Jose Mourinho will make a late decision on whether striker Diego Costa will be fit to feature for Chelsea on Saturday’s Premier League resumption against Swansea. Costa, the £32million signing from Atletico Madrid, has scored four times in his first three games for Chelsea, but withdrew from the Spain squad during the international break with a hamstring problem. “Diego came back injured, but that was last Saturday,” Mourinho said. Press Association “He had one week to work hard with the medical department. He has a chance to play tomorrow. “We have a training session now (on Friday afternoon) to confirm his condition and to make the final decision.” Mourinho had little doubt Costa would adapt swiftly to the Premier League. “When we bought him we were very optimistic,” the Portuguese added. “His profile as a player, his profile also as a person. A player (who) is also part of a team and we knew that the team was going in a certain direction and was waiting for a person like him to be there. “His start was good. Three matches, three victories and four goals.” Loic Remy, who signed from QPR for a reported fee of £10.5million after Fernando Torres left for AC Milan on a two-year loan, is in contention to make his debut against the Swans, who have also won all three of their league games so far. Costa could be kept in reserve for the opening Champions League fixture at home to Schalke next Wednesday, which comes ahead of the trip to Premier League holders Manchester City. Mourinho refuses to look beyond the visit to Stamford Bridge of Swansea, who he believes have strengthened this summer despite the loss of Michu. “In this moment it’s Swansea,” Mourinho said. “We have nine points we want to have 12. If it’s not possible (to get) 12, (then) 10 at least. We go game after game. “I don’t think (Swansea) lost one of their most important players. They bought and they bought well. “They invest seriously and they bought quality players.” Swans boss Garry Monk believes the fairytale at the Liberty Stadium is far from over as a movie about the club hits the West End on Friday night. Jack to a King tells the story of a club which went from the brink of extinction to living the dream and has its London premiere in Leicester Square on the eve of Swansea’s visit to tackle Mourinho’s men. Monk has played a big part in Swansea’s climb over the past 10 years as player, captain and now manager and still struggles to comprehend the club’s rags to riches rise. “The Chelsea game fits in with the story because it’s one you would not believe unless you witnessed it,” Monk said. “That’s why I want people to watch it. It gives you a big insight. “There’s plenty of clubs who went up and through the leagues, we did it ourselves before. “But the actual circumstances the club found itself in and what we had to go through will leave people surprised. “This means a lot to a lot of people and it’s probably the perfect time for a film.” Monk joined Swansea in 2004 a few years after the club nearly went into liquidation, salvation coming in the form of a combination between Supporters’ Trust members and a consortium of local businessmen. But he still had to endure some pretty basic training facilities before Swansea rose through the divisions and reached the promised land of the Premier League. Swansea’s story got some silverware in 2013 when the club won its first major trophy in 101 years of trying – the Capital One Cup when beating Bradford 5-0 at Wembley. That triumph took Swansea into the Europa League and Monk feels that achievement is possible again through a high Premier League placing, despite intense competition from clubs with greater financial resources than the Welsh club. “If we stop now we have wasted all that hard work,” Monk said. “We are never going to be a financial power in this league, but we can make sure we are competitive. “We experienced Europe last year and that was something we really enjoyed, and we would like to get back to at some point sooner rather than later. “We have shown we can win a cup, but we would like to do it through the league as well. “People say the Chelsea game is a top-of-the-table clash, but we are not going to be title contenders at the end of the season. “We know exactly what we are, we are a club looking to progress and all the new players who have come in buy into that.”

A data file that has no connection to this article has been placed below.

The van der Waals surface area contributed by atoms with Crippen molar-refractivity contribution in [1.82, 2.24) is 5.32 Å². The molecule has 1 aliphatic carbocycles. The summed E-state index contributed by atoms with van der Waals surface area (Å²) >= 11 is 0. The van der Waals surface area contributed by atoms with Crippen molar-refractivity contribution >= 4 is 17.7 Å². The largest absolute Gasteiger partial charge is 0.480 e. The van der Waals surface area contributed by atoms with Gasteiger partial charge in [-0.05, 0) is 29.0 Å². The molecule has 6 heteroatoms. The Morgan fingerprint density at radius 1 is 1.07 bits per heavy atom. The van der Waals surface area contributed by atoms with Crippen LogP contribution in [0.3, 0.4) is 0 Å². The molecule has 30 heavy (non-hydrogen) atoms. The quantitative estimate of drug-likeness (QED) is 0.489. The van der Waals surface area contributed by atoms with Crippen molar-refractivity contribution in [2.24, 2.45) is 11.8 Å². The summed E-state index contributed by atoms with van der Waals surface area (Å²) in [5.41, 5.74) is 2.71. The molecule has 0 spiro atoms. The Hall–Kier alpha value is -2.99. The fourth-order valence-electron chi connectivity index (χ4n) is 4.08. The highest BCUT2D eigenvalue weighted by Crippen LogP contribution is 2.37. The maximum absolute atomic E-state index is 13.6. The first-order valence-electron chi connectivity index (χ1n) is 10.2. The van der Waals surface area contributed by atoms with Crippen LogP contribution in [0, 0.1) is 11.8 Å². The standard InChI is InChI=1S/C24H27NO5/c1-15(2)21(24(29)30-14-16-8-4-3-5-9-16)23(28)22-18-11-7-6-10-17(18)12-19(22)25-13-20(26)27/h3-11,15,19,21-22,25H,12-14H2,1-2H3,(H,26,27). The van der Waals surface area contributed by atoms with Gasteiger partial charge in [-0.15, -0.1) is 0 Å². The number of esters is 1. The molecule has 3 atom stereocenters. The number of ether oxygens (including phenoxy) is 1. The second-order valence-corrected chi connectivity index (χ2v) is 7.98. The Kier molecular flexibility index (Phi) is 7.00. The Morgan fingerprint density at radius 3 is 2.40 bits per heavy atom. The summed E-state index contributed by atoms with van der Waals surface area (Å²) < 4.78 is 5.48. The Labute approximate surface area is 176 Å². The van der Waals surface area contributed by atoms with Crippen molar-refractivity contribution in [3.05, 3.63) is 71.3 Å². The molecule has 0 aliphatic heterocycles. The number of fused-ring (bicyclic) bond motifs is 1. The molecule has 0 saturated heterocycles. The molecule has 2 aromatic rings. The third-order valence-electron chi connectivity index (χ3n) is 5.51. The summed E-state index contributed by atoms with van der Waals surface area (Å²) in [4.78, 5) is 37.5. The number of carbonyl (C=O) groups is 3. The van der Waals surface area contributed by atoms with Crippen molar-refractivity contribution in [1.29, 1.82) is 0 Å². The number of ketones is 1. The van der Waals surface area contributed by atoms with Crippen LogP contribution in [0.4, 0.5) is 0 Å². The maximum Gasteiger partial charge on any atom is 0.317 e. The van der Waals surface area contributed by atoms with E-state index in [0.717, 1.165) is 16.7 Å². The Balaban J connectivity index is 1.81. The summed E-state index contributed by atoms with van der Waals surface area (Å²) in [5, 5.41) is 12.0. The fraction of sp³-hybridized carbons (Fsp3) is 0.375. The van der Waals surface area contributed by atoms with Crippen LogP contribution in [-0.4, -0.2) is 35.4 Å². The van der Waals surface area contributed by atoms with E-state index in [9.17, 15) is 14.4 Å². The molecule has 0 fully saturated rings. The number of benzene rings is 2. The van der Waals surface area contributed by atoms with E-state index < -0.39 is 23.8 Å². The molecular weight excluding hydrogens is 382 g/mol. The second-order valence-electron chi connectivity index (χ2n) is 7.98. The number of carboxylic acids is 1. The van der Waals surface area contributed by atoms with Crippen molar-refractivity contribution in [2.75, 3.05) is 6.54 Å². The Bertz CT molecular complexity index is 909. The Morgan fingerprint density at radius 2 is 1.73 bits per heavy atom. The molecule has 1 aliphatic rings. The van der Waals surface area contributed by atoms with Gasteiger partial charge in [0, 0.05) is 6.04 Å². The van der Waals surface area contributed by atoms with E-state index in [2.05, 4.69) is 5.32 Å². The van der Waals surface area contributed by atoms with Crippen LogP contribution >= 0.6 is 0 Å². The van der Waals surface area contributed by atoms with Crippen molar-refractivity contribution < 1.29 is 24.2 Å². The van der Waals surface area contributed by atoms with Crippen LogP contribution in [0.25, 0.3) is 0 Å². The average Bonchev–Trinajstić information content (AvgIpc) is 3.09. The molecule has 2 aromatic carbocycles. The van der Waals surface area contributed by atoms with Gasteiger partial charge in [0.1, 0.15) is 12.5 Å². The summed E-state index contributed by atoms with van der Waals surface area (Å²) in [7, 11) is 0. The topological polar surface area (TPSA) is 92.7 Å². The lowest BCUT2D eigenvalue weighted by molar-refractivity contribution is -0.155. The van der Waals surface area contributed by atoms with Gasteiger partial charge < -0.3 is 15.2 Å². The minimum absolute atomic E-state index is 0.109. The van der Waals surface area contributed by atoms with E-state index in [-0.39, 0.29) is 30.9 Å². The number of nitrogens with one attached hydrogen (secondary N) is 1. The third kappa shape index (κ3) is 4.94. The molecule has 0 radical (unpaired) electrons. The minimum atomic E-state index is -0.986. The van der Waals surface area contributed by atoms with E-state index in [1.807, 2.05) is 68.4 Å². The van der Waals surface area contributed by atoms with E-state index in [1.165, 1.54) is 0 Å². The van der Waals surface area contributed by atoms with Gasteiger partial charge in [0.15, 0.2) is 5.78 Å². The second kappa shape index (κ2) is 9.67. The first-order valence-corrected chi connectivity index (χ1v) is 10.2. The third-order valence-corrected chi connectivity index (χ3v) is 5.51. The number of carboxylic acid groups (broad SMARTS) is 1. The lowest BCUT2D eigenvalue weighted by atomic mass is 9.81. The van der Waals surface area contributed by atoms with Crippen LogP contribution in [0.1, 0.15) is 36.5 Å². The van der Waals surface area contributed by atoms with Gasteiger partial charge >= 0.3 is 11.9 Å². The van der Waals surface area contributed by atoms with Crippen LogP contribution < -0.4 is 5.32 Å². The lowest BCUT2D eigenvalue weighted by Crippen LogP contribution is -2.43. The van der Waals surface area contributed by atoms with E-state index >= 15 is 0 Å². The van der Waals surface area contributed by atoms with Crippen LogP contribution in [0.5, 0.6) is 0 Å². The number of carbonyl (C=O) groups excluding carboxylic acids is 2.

(BBC) – The postponed 2020 Tour de France will now start on August 29, following the French government’s extension of a ban on mass gatherings to mid-July because of the coronavirus pandemic.Cycling’s biggest event won by Team Ineos’ Egan Berna, last year, was originally scheduled to run from June 27 to July 19.“Holding this event in the best conditions possible is judged essential given its central place in cycling’s economy,” said the UCI, the sport’s governing body.Many large-scale sporting events scheduled to take place this summer have either been called off, such as Wimbledon, or pushed back by a year, such as football’s European Championship and the summer Olympics.Four-time winner Chris Froome is set to return at this year’s Tour, which is set to start in Nice, after he missed the 2019 race, following a high-speed accident in which he broke his neck, femur, elbow, hip and ribs.He tweeted: “The news many of us have been waiting for. Some light at the end of the tunnel.”Geraint Thomas, the Briton who won the Tour de France in 2018, told BBC Radio 5 Live: “Hopefully those dates can go ahead. I’m super excited about that.“The Tour is the pinnacle of the sport. If you ask anyone in the UK for three words to do with cycling, they would be: Tour de France. It would be great for the riders and the teams if it can go ahead. This is why teams exist and that’s why sponsorship comes into the sport.”He added: “The calendar needs to be ironed out. Once we know that we can get back racing again then talks can get under way between everyone. The Tour has to take priority. That’s the main event in cycling and then hopefully we can fit other races in around it.”Cycling’s two other three-week Grand Tour races have also been rescheduled for later this year, as part of a plan by the UCI to stage all major cycling races this season.The Giro d’Italia – which was scheduled to take place in May – and the Vuelta a Espana, originally set for September, will now be raced after September’s World Championships.The championships, which will be held in Switzerland, remain in their September 20-27 slot, which means the Tour de France will finish on the same day the week-long championships begin.That means the men’s World Championship road race will take place one week after the final day of the Tour.The postponed ‘monument’ one-day races – Milan-San Remo, Liege-Bastonge-Liege, Tour of Flanders and Paris-Roubaix – “will all take place this season, at dates still to be defined”, added the statement.The UCI cautioned that the calendar will remain dependent on the “world health situation”, with the body’s president David Lappartient saying “we still have work to do to finalise the establishment of an entirely revised calendar”.On April 10, the UCI furloughed staff and cut the salaries of senior employees as a result of the coronavirus pandemic.The women’s version of the Tour, La Course by le Tour de France, was initially scheduled to take place over one day on July 19 on the Champs Elysees in Paris.But Tour organiser ASO said it will also be postponed and instead take place “during the Tour de France 2020”. ANALYSIS – MATT WARWICK, BBC SPORTAs determined as the UCI is, it is hard to see how cycling’s governing body is going to fit all these races into this season.It appears officials believe the financial implications for cancelling races in 2020 could be so detrimental – to teams and organisers – that they will instead try to push all major events back as far as they can.But what is realistic in such an unpredictable situation as the coronavirus crisis evolves? Cycling could yet benefit commercially from being one of the few major sports not to call off much of its 2020 schedule until next year. However, if those events – having been moved – are then cancelled at a later date, there must be further financial implications.And there is already much to sort out on the calendar, so when does the UCI think it can fit in a further six weeks of Grand Tour competition and five ‘monument’ one-day races around October and November, when most of Europe gets seriously cold and wet?